Let’s not forget, too, that Scott Thomas continues to advocate for standardized training across Canada for semi-truck drivers. You can bet that we’ll be hearing from him on that subject again and again and again, all the while wondering why politicians don’t sit up and take notice.


Bighorns
This was the scene just a few kilometres east of downtown Kamloops on Friday afternoon as five male bighorn sheep were on the prowl above the South Thompson River.


The Regina Exhibition Association announced Friday that the ice is being taken out of the Brandt Centre, the home of the WHL’s Regina Pats. . . . Under the present public health restrictions in Saskatchewan, the Brandt Centre is closed through Jan. 29. . . . . In making Friday’s announcement, the association suggested to renters that “if the ice is installed for any reason over the next three months, ice may become available to rent.” . . . Should the WHL get to play the 24-game schedule that it has said it is “committed” to, games almost certainly will be played in empty facilities. Without ice in the Brandt Centre, the Pats could play next door in the Co-operators Centre. . . .

Earlier in the week, the Edmonton Oil Kings told season-ticket holders that if they get to play games this spring they’ll be in the Downtown Community Arena rather than Rogers Place, which also is home to the NHL’s Edmonton Oilers. . . . The Spokane Arena, home of the WHL’s Chiefs, is to be used as a mass vaccination site starting on Wednesday.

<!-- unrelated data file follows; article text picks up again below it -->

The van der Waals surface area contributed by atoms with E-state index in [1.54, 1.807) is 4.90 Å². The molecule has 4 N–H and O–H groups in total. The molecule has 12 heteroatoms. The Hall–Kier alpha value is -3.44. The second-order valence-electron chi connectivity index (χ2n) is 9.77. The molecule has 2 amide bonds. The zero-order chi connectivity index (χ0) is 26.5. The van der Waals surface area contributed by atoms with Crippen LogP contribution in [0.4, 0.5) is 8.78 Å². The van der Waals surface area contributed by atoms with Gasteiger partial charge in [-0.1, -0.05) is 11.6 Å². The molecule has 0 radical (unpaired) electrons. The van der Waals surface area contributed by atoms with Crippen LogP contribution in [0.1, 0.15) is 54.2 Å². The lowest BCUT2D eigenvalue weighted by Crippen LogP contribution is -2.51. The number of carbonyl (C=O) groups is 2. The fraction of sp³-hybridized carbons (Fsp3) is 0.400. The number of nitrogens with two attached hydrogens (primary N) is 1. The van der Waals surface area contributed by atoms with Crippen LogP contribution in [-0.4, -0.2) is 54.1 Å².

In the midst of a global pandemic that is not showing any signs of abating, we take a look at messaging from a pair of under-18 hockey leagues.

In Saskatchewan, the under-18 female and male leagues have postponed their seasons, and it sure sounds as though the boys might be finished for this season.

“Due to the ongoing pandemic and health restrictions, the SU18AAAHL schedule will be postponed effective Jan. 19, 2021,” reads a release on the league’s website. “If public health measures allow for a return to game play at any time, the executive will meet and review game play options for any teams that wish to continue. “

Among the reasons for the decision: “Provide parents the freedom to move their son(s) home for personal reasons. For some parents this will take some pressure off their decision. . . . Provide billets the option to continue hosting players during the COVID-19 19 crisis. This will give them a freedom to evaluate their involvement.”

Meanwhile, next door in Manitoba, the male U18 AAA league has sent what it calls an “open letter” to Premier Brian Pallister, Heather Stefanson, the minister of health and senior services, and Dr. Roussin, the province’s chief health officer. In the letter, signed by Levi A. Taylor, the commissioner, the league makes a case for why it should be allowed to return to play.

At one point, the letter claims that “the continued prohibition of social interaction and limitation of permitted physical activities has caused immeasurable harm to the children of this province.”

Later, there is this: “The Manitoba U18 AAA Hockey League calls on you to reopen recreation facilities, gyms, and fitness centres for use by children and youth. It can be done (safely), and it must be done now to curtail the harms inflicted.”

The complete letter is right here.

As of Friday morning, there had been 28,260 cases of COVID-19 recorded in Manitoba, with 795 deaths. . . . Saskatchewan’s totals were 21,643 and 247.



Energy